Chinese Idioms Chengyu

10 Chinese DRAGON Idioms And Their Meanings

In Chinese Idioms by Angel Huang

In this blog post, we delve into the rich tapestry of Chinese language, where dragons and other mythical creatures are powerful symbols woven into everyday expressions.

These idioms, use the unique traits and tales of animals to impart life lessons and cultural values. So, let's uncover the meaning and mystery of these ancient phrases together!

Top 10 Dragon Idioms in Chinese: Meaning, Usage, & Examples [52-61]

Chinese idioms

 卧虎藏龙 (wò hǔ cáng lóng)

There’s a famous movie called "卧虎藏龙", or "crouching tiger, hidden dragon". 

"卧虎藏龙": "卧'"means crouching, "虎" means tiger, "藏" means hidden, "龙'" means dragon. 

This idiom is used in situations where there are people whose talents have not yet been recognized. It can also be used to describe a place where there’s a lot of potential for success.



Zhè jiā gōngsī wò hǔ cáng lóng.

(There are many hidden talents in this company.)

Idioms in Chinese

 望子成龙 (wàng zǐ chéng lóng)

"望子成龙", which means "hoping one's son becomes a dragon". 

"望子成龙": "望" means hope, "子" means son, "成" means become, "龙" means dragon. 

This idiom is used to express the hope that one's children will be successful and achieve great things. 



(Wàng zǐ chéng lóng shì měi ge fùmǔ de yuànwàng.)

It is every parent's wish that their son will become successful.

Chinese Idioms

 龙马精神 (lóng mǎ jīng shén)

"龙马精神", which translates to "the spirit of the dragon-horse". 

"龙马精神": "龙" means dragon, "马" means horse, "精神" means spirit. 

This idiom is used to describe someone who is vibrant and full of life. It's often used to compliment someone's physical appearance or their mental state.

So, if you see someone who looks healthy and happy, you can say:


nǐ jīntiān kànqǐlái lóng mǎ jīng shén de! 

(You look vibrant today!)

Chinese idioms

 乘龙快婿 (chéng lóng kuài xù)

"乘龙快婿", which translates to "ride a dragon to be a fast son-in-law".

"乘龙快婿": "乘" means ride, "龙" means dragon, "快" means fast, "婿" means son-in-law. 

This idiom is used to describe a man who is very talented and successful, and who is also a good match for his wife's family. It is often used as a compliment to a newlywed couple.



(Gōngxǐ nǐ zhǎo dào chéng lóng kuài xù!)

Congratulations on finding an outstanding son-in-law!


 龙腾虎跃 (lóng téng hǔ yuè)

"龙腾虎跃", or "the dragon soars and the tiger leaps". 

"龙腾虎跃": "龙" means dragon, "腾" means soar, "虎" means tiger, "跃'" means leap. 

This idiom is used to describe a lively, energetic, and vibrant scene. It can also be used to describe a situation where there is a lot of competition and activity.



(Chūnjié qíjiān, jiē shàng lóng téng hǔ yuè.)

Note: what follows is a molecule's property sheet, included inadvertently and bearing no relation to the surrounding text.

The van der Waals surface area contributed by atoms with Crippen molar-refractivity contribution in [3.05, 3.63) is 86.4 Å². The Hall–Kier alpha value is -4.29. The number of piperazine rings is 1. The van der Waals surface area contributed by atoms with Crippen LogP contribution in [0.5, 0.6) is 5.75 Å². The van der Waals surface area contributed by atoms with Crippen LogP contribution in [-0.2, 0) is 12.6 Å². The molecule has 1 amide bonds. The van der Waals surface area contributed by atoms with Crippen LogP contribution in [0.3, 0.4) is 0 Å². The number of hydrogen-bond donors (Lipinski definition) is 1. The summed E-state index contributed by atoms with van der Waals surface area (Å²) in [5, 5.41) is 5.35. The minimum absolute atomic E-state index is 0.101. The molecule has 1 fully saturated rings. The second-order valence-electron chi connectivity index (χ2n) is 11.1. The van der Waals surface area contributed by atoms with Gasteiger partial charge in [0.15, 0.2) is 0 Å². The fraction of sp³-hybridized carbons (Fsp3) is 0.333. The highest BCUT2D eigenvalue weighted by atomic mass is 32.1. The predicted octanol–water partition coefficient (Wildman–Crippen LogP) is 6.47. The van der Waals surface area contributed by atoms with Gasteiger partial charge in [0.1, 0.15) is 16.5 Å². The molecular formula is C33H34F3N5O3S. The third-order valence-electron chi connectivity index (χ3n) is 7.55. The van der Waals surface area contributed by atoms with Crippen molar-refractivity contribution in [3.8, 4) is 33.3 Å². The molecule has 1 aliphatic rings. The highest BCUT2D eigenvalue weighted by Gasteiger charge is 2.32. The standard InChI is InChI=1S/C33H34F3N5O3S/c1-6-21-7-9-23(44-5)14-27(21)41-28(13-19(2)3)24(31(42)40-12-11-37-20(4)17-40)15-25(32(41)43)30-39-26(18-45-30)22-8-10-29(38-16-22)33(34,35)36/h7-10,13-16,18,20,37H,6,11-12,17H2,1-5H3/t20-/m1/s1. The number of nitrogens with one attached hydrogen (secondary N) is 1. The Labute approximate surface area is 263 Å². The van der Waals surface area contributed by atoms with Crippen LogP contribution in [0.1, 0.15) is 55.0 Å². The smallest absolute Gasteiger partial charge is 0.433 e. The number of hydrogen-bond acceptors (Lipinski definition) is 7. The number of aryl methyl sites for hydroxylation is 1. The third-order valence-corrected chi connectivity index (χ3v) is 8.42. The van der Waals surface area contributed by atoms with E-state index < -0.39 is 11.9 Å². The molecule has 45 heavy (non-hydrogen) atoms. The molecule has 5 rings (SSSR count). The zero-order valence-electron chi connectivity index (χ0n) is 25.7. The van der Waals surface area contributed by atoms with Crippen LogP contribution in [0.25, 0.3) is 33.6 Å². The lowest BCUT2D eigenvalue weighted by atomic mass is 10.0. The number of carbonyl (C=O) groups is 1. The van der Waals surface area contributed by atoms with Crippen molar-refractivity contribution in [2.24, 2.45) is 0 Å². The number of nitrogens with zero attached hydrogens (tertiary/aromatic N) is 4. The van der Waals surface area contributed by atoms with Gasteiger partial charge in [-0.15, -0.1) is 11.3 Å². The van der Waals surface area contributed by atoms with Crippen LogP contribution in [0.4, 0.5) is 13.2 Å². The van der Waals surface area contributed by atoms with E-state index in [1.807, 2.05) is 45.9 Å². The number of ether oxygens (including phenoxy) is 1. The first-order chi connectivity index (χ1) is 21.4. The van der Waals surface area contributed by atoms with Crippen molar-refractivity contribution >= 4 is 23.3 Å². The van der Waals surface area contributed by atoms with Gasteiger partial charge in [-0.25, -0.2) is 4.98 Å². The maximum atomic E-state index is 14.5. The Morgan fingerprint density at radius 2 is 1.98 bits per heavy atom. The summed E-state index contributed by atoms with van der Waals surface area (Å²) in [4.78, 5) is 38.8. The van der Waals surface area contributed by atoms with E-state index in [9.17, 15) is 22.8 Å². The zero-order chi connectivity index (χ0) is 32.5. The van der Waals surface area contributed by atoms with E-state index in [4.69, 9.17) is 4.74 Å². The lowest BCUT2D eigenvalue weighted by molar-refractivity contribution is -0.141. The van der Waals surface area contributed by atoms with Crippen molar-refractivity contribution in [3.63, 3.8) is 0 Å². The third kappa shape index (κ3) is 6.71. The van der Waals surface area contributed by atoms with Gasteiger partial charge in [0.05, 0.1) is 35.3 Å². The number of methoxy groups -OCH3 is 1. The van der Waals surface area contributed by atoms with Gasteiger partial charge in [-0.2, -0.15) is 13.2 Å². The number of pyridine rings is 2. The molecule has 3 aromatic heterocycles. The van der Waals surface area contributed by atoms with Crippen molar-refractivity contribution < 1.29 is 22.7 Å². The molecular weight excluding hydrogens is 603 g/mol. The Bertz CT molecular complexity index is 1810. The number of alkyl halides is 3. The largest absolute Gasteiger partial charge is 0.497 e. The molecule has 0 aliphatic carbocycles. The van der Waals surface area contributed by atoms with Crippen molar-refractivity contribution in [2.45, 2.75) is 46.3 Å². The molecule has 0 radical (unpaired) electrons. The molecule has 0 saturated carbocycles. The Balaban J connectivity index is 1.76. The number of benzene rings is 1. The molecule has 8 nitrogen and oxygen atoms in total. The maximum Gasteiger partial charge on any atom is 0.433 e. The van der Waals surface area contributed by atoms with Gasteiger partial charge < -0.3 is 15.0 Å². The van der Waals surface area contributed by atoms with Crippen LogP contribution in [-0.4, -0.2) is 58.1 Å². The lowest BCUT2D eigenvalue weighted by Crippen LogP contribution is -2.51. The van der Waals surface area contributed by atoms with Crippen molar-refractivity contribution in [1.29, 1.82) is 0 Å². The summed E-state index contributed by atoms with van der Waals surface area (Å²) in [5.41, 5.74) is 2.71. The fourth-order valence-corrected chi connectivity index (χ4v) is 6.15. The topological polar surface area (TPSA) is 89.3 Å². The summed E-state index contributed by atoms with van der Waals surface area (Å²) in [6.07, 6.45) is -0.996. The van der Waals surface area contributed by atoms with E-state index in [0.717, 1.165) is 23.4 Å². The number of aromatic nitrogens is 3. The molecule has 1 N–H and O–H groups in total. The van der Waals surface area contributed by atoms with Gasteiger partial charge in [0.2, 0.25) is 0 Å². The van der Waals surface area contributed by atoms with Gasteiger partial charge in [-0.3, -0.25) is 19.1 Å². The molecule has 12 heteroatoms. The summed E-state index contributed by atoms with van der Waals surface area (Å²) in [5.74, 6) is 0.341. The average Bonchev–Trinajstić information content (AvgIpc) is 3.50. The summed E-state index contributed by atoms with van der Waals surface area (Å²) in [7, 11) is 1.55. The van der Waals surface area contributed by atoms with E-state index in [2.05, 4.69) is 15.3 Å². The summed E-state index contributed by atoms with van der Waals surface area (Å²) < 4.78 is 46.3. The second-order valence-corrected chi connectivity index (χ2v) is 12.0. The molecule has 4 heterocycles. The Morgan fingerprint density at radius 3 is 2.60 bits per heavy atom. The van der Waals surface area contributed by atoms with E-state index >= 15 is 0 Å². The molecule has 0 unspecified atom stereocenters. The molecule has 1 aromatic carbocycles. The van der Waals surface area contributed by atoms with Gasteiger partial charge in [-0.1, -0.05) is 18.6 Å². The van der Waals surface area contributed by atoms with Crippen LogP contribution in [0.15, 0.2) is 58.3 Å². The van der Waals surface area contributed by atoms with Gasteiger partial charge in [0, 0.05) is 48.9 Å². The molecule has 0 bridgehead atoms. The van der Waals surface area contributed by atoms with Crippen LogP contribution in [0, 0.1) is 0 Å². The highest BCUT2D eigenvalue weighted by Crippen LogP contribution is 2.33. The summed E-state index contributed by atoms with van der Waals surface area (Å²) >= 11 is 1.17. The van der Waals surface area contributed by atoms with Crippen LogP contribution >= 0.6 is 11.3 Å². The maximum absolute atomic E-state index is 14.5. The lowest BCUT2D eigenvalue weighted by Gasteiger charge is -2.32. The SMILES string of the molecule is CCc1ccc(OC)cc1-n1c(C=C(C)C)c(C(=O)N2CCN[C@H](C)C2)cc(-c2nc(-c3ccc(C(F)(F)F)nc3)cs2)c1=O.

During the Spring Festival, the streets are bustling with dragons and tigers.

Mandarin idioms

 画龙点睛 (huà lóng diǎn jīng)

"画龙点睛", which means "paint a dragon, dot the eyes". 

"画龙点睛": "画'" means paint, "龙" means dragon, "点" means dot, "睛" means eyes.

This idiom is used to describe something that is perfect or complete. It can also be used to describe a person who has a very good understanding of something and is able to add the finishing touch.



(Tā de yǎnjiǎng huà lóng diǎn jīng, lìng rén yìnxiàng shēnkè.)

His speech was the finishing touch, leaving a deep impression on people.

Idioms in Mandarin

 望龙兴叹 (wàng lóng xīng tàn)

"望龙兴叹", or "to look at a dragon and sigh".

"望龙兴叹": "望" means look, "龙" means dragon, "兴" means rise, "叹" means sigh. 

This idiom is often used to describe the feeling of awe or admiration when witnessing something extraordinary.



(Miàn duì tā de chénggōng, wǒ zhǐnéng wàng lóng xīng tàn.)

In the face of his success, I can only sigh with awe.

chinese idioms

 龙潭虎穴 (lóng tán hǔ xué)

"龙潭虎穴", which translates to "dragon pool, tiger den". 

"龙潭虎穴": "龙" means dragon, "潭" means pool, "虎" means tiger, "穴" means den. 

This idiom is used to describe a dangerous or risky place or situation. 

For example, you might say: 


Tā gǎn qù nàgè lóng tán hǔ xué, zhēnshi tài yǒnggǎnle.

(He dared to go to that dangerous place, he's really brave.)

chinese chengyu

 潜龙勿用 (qián lóng wù yòng)

"潜龙勿用", or "hidden dragon, do not use". 

"潜龙勿用": "潜" means hidden, "龙" means dragon, "勿" means do not, "用'" means use.

This idiom is used to describe someone who is talented but does not have the opportunity to display their talents. 

For example, you might say 


Tā shì yīgè qián lóng wù yòng de rén, yīnggāi gěi tā yīgè jīhuì.

 (He is a talented person who has not had the opportunity to display his talents, he should be given a chance.)


idioms in mandarin

 龙飞凤舞 (lóng fēi fèng wǔ)

"龙飞凤舞", which means "the dragon flies and the phoenix dances". 

"龙飞凤舞": "龙" means dragon, "飞" means fly, "凤" means phoenix, "舞" means dance. 

This idiom is often used to describe beautiful and flowing handwriting or dancing.



Tā de shūfǎ lóng fēi fèng wǔ, hěn yǒu qìshì.

 (Her calligraphy is beautiful and flowing, very impressive.)

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